JL: Next, we stretch 'em out with one set of incline dumbbell curls, right?

SH: Yep.

JL: So that's really the only strech-position exercise for biceps?

SH: Well, you could do seated one-arm cable curls, facing away from the stack and letting the cable pull your arms back behind your torso, but I prefer the dumbbell version. If we go stale on these, we'll switch.
[They each do one set of incline dumbbell curls to failure.]

SH: Now, one set of spider curls and one set of concentration curls. That should take advantage of the heightened fiber activation from the incline curls.
[They each do a set of spider curls and one set of dumbbell concentration curls, both to failure.]

JL: Big, bloated biceps. I love it. I just hope I don't have to pick my nose 'cause my biceps are too pumped to bend my arms that far.

SH: Which reminds me, don't look at your calves while your arms are pumped.

JL: Right. Look straight ahead. Maybe we should start wearing sweatpants on arm day.

SH: Noh, we have to use Arnold's shortened pants strategy and be tormented by our calves at every opportunity -- so we can torture the hell out of them on calf training day, which is tomorrow. Here, let me start tearing down your self-esteem. Wow, are those calves or calf fetuses?

JL: Hey, was your dad a flamingo or did someone replace your lower legs with buggy whips?

SH: That should do it. Let's do brachialis. Two sets of dumbbell hammer curls.
[They do two sets, keeping the dumbbells moving simultaneously like pistons, with a slight pause at the top.]

JL: On to forearms -- if I can hold the bar.

SH: Premature forearm fatigue. You must have taken home the new swimsuit video.

JL: Ha, ha. Is it let's-pick-on-the-new-guy day?

SH: No, I just notice that your vision has been getting worse lately, so I assumed . . .

JL: Okay, load the bar for reverse wrist curls before this workout turns into a Seinfeld episode.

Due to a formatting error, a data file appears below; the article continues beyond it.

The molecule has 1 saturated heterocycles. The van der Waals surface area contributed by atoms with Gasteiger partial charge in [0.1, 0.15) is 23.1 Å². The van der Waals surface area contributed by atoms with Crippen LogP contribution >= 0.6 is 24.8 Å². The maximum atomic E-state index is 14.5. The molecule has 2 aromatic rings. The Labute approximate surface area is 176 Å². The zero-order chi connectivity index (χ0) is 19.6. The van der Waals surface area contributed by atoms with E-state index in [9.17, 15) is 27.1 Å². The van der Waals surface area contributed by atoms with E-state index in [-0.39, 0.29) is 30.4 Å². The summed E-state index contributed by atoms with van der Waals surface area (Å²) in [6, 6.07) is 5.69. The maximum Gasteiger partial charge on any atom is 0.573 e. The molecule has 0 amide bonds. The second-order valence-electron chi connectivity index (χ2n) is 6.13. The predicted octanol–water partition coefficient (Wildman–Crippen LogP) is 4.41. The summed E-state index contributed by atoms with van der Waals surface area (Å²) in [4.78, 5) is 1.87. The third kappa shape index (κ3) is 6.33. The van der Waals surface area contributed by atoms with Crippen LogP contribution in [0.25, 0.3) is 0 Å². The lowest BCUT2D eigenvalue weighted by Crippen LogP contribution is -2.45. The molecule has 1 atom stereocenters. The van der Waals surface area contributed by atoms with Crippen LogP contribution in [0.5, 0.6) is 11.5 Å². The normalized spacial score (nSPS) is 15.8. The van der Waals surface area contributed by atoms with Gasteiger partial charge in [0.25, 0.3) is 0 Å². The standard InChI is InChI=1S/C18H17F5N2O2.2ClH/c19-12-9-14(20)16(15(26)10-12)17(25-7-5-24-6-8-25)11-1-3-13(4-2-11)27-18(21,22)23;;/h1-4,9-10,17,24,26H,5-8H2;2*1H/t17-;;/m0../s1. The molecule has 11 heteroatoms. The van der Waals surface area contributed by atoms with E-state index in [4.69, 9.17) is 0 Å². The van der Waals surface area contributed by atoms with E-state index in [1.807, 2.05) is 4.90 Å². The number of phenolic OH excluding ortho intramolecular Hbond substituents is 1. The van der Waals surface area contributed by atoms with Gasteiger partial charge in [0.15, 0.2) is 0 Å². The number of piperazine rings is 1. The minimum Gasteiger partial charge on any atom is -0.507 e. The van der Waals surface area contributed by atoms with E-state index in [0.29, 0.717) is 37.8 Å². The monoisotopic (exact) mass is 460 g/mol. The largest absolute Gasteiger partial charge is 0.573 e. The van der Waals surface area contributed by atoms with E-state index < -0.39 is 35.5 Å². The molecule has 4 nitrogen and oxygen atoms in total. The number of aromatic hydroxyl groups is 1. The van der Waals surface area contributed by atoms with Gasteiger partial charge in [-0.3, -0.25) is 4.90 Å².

[They each do one set of reverse wrist curls, add weight and do one set of wrist curls.]

SH: Now one set of forearm rockers. Just let the dumbbells hang at your sides with a slight bend in your elbows, and try to wrist curl the 'bells up and out to hit the extensors and then in and out to hit the flexors. Keep rocking till your forearms flame out.

Next are ab bench crunch pulls.
[They each do one warmup set,then add weight a do a slow set of crunch pulls for about nine reps, with no pause at the stretch and a one-count hold at the contracted position.]

JL: Incline knee-ups?

SH: Yep. One set, and then one set of crunches.
[They each do a set of incline knee-ups, with no momentum, rolling their hips off the bench and holding their knees at the chest for a count on each rep. Then they do regular crunches, emphasizing the top contracted position with a two-second hold while expelling the air from their lungs to enhance the squeeze.]

JL: It's amazing how three sets can do in your abs when they're done right. This POF is great stuff. You should get other people to try it. Why don't you write a book or something?

SH: Very funny. Next month we're going to crank up the intensity a bit with some supersets. Aftershock supersets can change the pH of the blood, which has been shown to increase growth hormone release.

JL: You're always thinking. Let's hit neck, and then we're out of here.